The usual reason for this is that the trader fears failure and feels like he or she cannot take another loss. The trader’s ego is at stake.
2. Getting Out Of Trades Too Early:
Relieving anxiety by closing a position. Fear of position reversing and then feeling let down. Need for instant gratification.
3. Wishing And Hoping:
Not wanting to take control or take responsibility for the trade. Inability to accept the present reality of the market place.
4. Adding On To A Losing Position (Doubling Down):
Not wanting to admit your trade is wrong. Hoping it will come back. Again, ego is at stake.
5. Anger After A Losing Trade:
The feeling of being a victim of the markets. Unrealistic expectations. Caring too much about a specific trade. Tying your self-worth to your success in the markets. Needing approval from the markets.
Need to conquer the market. Greed. Trying to get even with the market for a previous loss, which lead towards bigger loss.
7. Not Following Your Proven Trading System:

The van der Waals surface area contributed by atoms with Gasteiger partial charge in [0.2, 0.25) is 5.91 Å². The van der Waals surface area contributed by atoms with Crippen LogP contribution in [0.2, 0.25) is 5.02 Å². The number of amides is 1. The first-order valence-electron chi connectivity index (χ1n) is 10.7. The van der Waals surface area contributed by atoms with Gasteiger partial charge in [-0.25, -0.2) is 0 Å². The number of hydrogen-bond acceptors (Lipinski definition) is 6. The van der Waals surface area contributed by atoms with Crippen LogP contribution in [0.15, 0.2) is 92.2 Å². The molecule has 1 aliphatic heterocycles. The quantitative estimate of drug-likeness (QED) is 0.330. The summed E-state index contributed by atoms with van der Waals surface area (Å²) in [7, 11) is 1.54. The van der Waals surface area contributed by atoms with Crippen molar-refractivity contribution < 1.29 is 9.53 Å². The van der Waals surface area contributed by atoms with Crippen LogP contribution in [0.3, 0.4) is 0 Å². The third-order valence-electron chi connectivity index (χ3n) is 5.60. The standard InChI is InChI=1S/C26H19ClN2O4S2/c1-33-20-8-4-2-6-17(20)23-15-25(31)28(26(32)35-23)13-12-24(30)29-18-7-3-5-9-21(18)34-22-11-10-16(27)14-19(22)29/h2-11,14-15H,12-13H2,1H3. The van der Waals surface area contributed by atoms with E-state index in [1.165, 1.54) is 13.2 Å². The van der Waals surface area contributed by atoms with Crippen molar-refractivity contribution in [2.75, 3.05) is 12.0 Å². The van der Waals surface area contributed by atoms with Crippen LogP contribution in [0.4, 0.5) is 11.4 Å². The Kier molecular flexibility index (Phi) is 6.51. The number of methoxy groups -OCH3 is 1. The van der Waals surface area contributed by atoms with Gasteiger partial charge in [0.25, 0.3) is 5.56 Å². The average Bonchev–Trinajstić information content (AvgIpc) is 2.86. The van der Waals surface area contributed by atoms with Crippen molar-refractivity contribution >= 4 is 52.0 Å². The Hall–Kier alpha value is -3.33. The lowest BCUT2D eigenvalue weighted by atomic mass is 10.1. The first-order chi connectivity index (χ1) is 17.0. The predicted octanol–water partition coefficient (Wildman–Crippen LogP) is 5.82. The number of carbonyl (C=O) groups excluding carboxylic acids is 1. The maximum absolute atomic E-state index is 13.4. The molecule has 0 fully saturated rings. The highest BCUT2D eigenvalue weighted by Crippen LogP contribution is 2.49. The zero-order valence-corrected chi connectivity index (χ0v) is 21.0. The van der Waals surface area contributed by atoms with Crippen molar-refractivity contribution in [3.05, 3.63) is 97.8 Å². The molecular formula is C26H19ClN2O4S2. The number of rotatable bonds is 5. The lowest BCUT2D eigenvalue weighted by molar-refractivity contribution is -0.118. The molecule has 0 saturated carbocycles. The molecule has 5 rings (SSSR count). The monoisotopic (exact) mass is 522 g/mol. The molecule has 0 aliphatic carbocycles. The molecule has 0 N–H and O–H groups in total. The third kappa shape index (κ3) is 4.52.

You don’t believe it really works. You did not test it well. It does not match your personality. You want more excitement in your trading. You don’t trust your own ability to choose a successful system.
8. Not Trading The Correct Position Size:
Dreaming the trade will be only profitable. Not fully recognizing the risk and not understanding the importance of money management. Refusing to take responsibility for managing your risk.
9. Trading With Money You Cannot Afford To Lose Or Trading With Borrowed Money. Last hope at success. Trying to be successful at something. Fear of losing your chance at opportunity. No discipline. Greed. Desperation.
10. Over Thinking The Trade, Second Guessing Your Trading Signals:
Fear of loss or being wrong. Wanting a sure thing where sure things don’t exist. Not understanding that loss is a part of trading and the outcome of each trade is unknown. Not accepting there is risk in trading. Not accepting the unknown.